Results for 'Kristen Chalmers'

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  1.  2
    Ethically Incentivising Healthy Behaviours: Views of Parents and Adolescents with Type 1 Diabetes.Seema Shah, Faisal Malik, Kristen D. Senturia, Cara Lind, Kristen Chalmers, Joyce Yi-Frazier, Catherine Pihoker & Davene Wright - 2021 - Journal of Medical Ethics 47 (12):55-55.
    Background To assess ethical concerns associated with participation in a financial incentive programme to help adolescents with type 1 diabetes improve diabetes self-management. Methods Focus groups with 46 adolescents with type 1 diabetes ages 12–17 and 38 of their parents were conducted in the Seattle, Washington metropolitan area. Semistructured focus group guides addressed ethical concerns related to the use of FI to promote change in diabetes self-management. Qualitative data were analysed and emergent themes identified. Results We identified three themes related (...)
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    Interview: David Chalmers.Paul Doolan & David Chalmers - 2022 - Philosophy Now 148:41-43.
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  3. An Interview with David Chalmers.Justin Wong, Woojin Lim, Michelle Lara, Benjamin Simon & David Chalmers - 2020 - The Harvard Review of Philosophy 27:1-11.
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  4.  41
    A Revisionist History of Atomism: Chalmers, Alan. The Scientist’s Atom and the Philosopher’s Stone: How Science Succeeded and Philosophy Failed to Gain Knowledge of Atoms. 2009, Springer, 288 Pp, €99,95 HB.Rom Harré, Paul Needham, Eric Scerri & Alan Chalmers - 2010 - Metascience 19 (3):349-371.
    Contribution to a symposium on Alan Chalmer's The Scientist’s Atom and the Philosopher’s Stone: How Science Succeeded and Philosophy Failed to Gain Knowledge of Atoms (Springer, Dordrecht, 2009).
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  5.  14
    Public Conversation: Aline Kominsky-Crumb and Kristen Schilt.Aline Kominsky-Crumb & Kristen Schilt - 2014 - Critical Inquiry 40 (3):118-131.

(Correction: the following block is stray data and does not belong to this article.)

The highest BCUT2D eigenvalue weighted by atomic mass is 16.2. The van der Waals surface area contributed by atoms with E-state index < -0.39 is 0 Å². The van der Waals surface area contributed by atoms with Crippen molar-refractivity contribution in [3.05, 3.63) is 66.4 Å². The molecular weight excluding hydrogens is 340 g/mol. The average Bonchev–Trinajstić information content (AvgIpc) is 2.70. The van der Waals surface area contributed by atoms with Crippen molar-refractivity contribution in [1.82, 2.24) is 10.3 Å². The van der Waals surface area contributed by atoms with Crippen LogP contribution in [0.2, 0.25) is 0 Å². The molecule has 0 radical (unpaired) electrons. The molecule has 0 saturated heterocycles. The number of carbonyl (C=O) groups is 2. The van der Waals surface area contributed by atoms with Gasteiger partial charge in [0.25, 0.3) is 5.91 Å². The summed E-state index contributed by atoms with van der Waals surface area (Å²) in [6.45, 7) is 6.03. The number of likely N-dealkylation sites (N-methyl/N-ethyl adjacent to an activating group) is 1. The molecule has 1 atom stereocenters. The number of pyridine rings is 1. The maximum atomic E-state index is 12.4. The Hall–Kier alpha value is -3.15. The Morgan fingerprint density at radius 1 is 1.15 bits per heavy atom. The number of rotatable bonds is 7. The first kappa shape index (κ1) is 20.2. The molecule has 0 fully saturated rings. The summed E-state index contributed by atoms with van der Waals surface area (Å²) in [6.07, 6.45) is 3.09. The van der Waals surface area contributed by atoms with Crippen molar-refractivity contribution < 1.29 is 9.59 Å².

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  6. Constructing the World.David J. Chalmers - 2012 - Oxford University Press.
    Inspired by Rudolf Carnap's Der Logische Aufbau Der Welt, David J. Chalmers argues that the world can be constructed from a few basic elements. He develops a scrutability thesis saying that all truths about the world can be derived from basic truths and ideal reasoning. This thesis leads to many philosophical consequences: a broadly Fregean approach to meaning, an internalist approach to the contents of thought, and a reply to W. V. Quine's arguments against the analytic and the a (...)
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  7. Conceptual Analysis and Reductive Explanation.David J. Chalmers & Frank Jackson - 2001 - Philosophical Review 110 (3):315-61.
    Is conceptual analysis required for reductive explanation? If there is no a priori entailment from microphysical truths to phenomenal truths, does reductive explanation of the phenomenal fail? We say yes . Ned Block and Robert Stalnaker say no.
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  8. The Brain Basis of Emotion: A Meta-Analytic Review.Kristen A. Lindquist, Tor D. Wager, Hedy Kober, Eliza Bliss-Moreau & Lisa Feldman Barrett - 2012 - Behavioral and Brain Sciences 35 (3):121-143.
    Researchers have wondered how the brain creates emotions since the early days of psychological science. With a surge of studies in affective neuroscience in recent decades, scientists are poised to answer this question. In this target article, we present a meta-analytic summary of the neuroimaging literature on human emotion. We compare the locationist approach (i.e., the hypothesis that discrete emotion categories consistently and specifically correspond to distinct brain regions) with the psychological constructionist approach (i.e., the hypothesis that discrete emotion categories (...)
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  9. Ramsey + Moore = God.David J. Chalmers & Alan Hájek - 2007 - Analysis 67 (2):170-172.
    Frank Ramsey (1931) wrote: If two people are arguing 'if p will q?' and both are in doubt as to p, they are adding p hypothetically to their stock of knowledge and arguing on that basis about q. We can say that they are fixing their degrees of belief in q given p. Let us take the first sentence the way it is often taken, as proposing the following test for the acceptability of an indicative conditional: ‘If p then q’ (...)
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  10.  31
    Doing Gender, Determining Gender: Transgender People, Gender Panics, and the Maintenance of the Sex/Gender/Sexuality System.Kristen Schilt & Laurel Westbrook - 2014 - Gender and Society 28 (1):32-57.
    This article explores “determining gender,” the umbrella term for social practices of placing others in gender categories. We draw on three case studies showcasing moments of conflict over who counts as a man and who counts as a woman: public debates over the expansion of transgender employment rights, policies determining eligibility of transgender people for competitive sports, and proposals to remove the genital surgery requirement for a change of sex marker on birth certificates. We show that criteria for determining gender (...)
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  11. Does Conceivability Entail Possibility.David J. Chalmers - 2002 - In Tamar Szabo Gendler & John Hawthorne (eds.), Conceivability and Possibility. Oxford University Press. pp. 145--200.